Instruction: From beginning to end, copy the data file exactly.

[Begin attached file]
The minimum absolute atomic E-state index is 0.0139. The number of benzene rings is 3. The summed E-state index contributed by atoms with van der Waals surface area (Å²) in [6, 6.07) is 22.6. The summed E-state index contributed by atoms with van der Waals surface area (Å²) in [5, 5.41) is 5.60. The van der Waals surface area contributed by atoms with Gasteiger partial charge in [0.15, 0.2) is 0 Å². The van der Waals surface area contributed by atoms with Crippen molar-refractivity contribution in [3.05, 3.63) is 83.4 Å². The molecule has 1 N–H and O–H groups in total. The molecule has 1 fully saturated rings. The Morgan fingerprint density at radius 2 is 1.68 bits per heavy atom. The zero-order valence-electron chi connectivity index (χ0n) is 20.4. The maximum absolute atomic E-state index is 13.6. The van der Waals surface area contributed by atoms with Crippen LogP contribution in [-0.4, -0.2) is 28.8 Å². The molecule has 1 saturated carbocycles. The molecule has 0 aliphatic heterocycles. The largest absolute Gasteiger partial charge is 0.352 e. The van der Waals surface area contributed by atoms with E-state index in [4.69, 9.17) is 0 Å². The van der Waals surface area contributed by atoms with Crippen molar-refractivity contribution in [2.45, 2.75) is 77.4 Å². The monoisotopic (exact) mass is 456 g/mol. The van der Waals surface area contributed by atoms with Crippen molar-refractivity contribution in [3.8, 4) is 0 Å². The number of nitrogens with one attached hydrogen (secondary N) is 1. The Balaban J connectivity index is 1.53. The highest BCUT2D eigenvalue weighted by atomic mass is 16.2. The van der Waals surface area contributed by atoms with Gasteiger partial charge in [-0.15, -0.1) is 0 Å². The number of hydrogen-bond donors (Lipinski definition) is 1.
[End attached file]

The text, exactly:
The minimum absolute atomic E-state index is 0.0139. The number of benzene rings is 3. The summed E-state index contributed by atoms with van der Waals surface area (Å²) in [6, 6.07) is 22.6. The summed E-state index contributed by atoms with van der Waals surface area (Å²) in [5, 5.41) is 5.60. The van der Waals surface area contributed by atoms with Gasteiger partial charge in [0.15, 0.2) is 0 Å². The van der Waals surface area contributed by atoms with Crippen molar-refractivity contribution in [3.05, 3.63) is 83.4 Å². The molecule has 1 N–H and O–H groups in total. The molecule has 1 fully saturated rings. The Morgan fingerprint density at radius 2 is 1.68 bits per heavy atom. The zero-order valence-electron chi connectivity index (χ0n) is 20.4. The maximum absolute atomic E-state index is 13.6. The van der Waals surface area contributed by atoms with Crippen LogP contribution in [-0.4, -0.2) is 28.8 Å². The molecule has 1 saturated carbocycles. The molecule has 0 aliphatic heterocycles. The largest absolute Gasteiger partial charge is 0.352 e. The van der Waals surface area contributed by atoms with E-state index in [4.69, 9.17) is 0 Å². The van der Waals surface area contributed by atoms with Crippen molar-refractivity contribution in [2.45, 2.75) is 77.4 Å². The monoisotopic (exact) mass is 456 g/mol. The van der Waals surface area contributed by atoms with Crippen molar-refractivity contribution in [3.8, 4) is 0 Å². The number of nitrogens with one attached hydrogen (secondary N) is 1. The Balaban J connectivity index is 1.53. The highest BCUT2D eigenvalue weighted by atomic mass is 16.2. The van der Waals surface area contributed by atoms with Gasteiger partial charge in [-0.15, -0.1) is 0 Å². The number of hydrogen-bond donors (Lipinski definition) is 1.